I have no idea who wrote this, but I found it at the Families.com web site. Here is some information about OCS.
The Martyrs School (formerly Oil Companies School) is located three miles west of Tripoli. The school was originally designed to meet the educational needs of the major oil companies in Tripoli. However, in recent years, the school has been opened to expatriates not affiliated with the oil industry. The school was founded in 1958 and offers an American-style, coeducational education from pre-kindergarten to tenth grade. Arabic and French are taught as foreign languages.
Situated on a five-acre campus, the Martyrs School consists of 11 buildings, 47 classrooms, a 14,000 volume library, 2 science labs, a computer lab, auditorium, infirmary, gymnasium, and tennis courts. Students are grouped according to their abilities, with an accelerated study program available for gifted students. The school year lasts from September to June.
In addition to its traditional curriculum, the Martyrs School offers an extracurricular program that includes gymnastics, computers, yearbook, school newspaper, field trips, drama, student council, soccer, tennis, floor hockey, basketball, softball, volleyball, and numerous social clubs. The school’s mailing address is P.O. Box 860, Tripoli, S.P.L.A.J. (Libya).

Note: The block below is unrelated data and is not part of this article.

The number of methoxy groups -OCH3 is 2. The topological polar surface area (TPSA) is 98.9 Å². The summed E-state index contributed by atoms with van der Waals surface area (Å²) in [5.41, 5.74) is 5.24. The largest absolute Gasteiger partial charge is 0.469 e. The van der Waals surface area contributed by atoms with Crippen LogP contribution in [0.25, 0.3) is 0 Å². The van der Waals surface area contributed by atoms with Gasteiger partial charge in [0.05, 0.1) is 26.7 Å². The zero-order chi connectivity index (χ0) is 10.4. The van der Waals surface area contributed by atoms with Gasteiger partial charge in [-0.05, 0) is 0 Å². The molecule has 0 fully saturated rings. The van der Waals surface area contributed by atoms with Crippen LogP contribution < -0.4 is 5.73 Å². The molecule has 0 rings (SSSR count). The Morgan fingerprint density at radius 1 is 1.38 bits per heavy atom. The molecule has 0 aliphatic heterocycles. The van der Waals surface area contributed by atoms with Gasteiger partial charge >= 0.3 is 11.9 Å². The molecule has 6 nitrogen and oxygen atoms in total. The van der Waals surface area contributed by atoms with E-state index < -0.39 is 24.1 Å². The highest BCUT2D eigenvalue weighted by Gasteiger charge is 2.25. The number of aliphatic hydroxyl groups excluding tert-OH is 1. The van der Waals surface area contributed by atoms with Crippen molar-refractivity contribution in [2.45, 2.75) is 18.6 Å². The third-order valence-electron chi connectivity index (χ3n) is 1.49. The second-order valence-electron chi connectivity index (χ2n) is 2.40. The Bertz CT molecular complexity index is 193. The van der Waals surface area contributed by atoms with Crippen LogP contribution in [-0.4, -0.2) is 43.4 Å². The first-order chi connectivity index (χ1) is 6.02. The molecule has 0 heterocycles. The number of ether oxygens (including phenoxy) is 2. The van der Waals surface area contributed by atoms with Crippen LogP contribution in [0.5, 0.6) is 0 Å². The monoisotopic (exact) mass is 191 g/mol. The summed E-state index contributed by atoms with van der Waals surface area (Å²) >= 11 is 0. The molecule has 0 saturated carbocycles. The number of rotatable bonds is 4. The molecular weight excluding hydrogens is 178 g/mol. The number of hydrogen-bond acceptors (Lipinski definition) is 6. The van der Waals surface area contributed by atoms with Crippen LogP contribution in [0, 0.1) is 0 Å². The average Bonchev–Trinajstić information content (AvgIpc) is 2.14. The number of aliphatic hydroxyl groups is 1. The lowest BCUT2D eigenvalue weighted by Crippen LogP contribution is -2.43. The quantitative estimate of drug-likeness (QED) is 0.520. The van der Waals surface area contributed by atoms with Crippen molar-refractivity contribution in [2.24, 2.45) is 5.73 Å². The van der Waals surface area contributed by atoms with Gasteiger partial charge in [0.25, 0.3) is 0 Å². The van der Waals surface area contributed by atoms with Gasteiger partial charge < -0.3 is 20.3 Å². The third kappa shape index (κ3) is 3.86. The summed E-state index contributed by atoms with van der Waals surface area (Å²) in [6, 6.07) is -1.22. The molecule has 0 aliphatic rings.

The International School of Martyrs (ISM), Tripoli:
This school, established in 1958, was originally named the Oil Companies School, it then became the College of US Aggression Martyrs (CUSAM – commonly known as the American School) in the 1970s and finally became the International School of Martyrs. It is occasionally referred to as the American School of Tripoli.
The ISM is now owned by the Libyan government. The school used to follow the US curriculum, but was forced to move away from this under sanctions. The school has since followed the Canadian and now the Irish curriculum in an attempt to circumvent government legislation and offer students a qualification in English. The Irish Leaving Certificate is taken by many students, but IGCSE and A-levels are also now studied here. There are a number of British/European teachers employed at this schools – a fact reflected in the high fees. The average fee is 5000LD per annum – making this the most expensive school in Tripoli.